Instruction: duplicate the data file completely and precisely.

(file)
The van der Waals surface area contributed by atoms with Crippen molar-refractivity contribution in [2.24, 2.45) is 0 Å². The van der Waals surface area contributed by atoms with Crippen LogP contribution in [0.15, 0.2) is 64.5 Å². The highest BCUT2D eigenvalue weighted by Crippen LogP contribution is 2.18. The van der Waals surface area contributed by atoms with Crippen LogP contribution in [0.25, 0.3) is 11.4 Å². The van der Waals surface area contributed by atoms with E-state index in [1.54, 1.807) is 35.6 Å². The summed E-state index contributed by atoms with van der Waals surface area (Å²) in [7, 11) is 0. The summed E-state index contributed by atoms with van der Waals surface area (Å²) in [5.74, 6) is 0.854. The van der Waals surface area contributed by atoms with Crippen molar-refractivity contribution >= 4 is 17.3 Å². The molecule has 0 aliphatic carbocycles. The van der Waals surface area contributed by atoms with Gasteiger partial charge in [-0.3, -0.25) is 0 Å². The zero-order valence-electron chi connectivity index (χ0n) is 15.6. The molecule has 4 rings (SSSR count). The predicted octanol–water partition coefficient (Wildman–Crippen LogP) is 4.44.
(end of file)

The van der Waals surface area contributed by atoms with Crippen molar-refractivity contribution in [2.24, 2.45) is 0 Å². The van der Waals surface area contributed by atoms with Crippen LogP contribution in [0.15, 0.2) is 64.5 Å². The highest BCUT2D eigenvalue weighted by Crippen LogP contribution is 2.18. The van der Waals surface area contributed by atoms with Crippen LogP contribution in [0.25, 0.3) is 11.4 Å². The van der Waals surface area contributed by atoms with E-state index in [1.54, 1.807) is 35.6 Å². The summed E-state index contributed by atoms with van der Waals surface area (Å²) in [7, 11) is 0. The summed E-state index contributed by atoms with van der Waals surface area (Å²) in [5.74, 6) is 0.854. The van der Waals surface area contributed by atoms with Crippen molar-refractivity contribution >= 4 is 17.3 Å². The molecule has 0 aliphatic carbocycles. The van der Waals surface area contributed by atoms with Gasteiger partial charge in [-0.3, -0.25) is 0 Å². The zero-order valence-electron chi connectivity index (χ0n) is 15.6. The molecule has 4 rings (SSSR count). The predicted octanol–water partition coefficient (Wildman–Crippen LogP) is 4.44.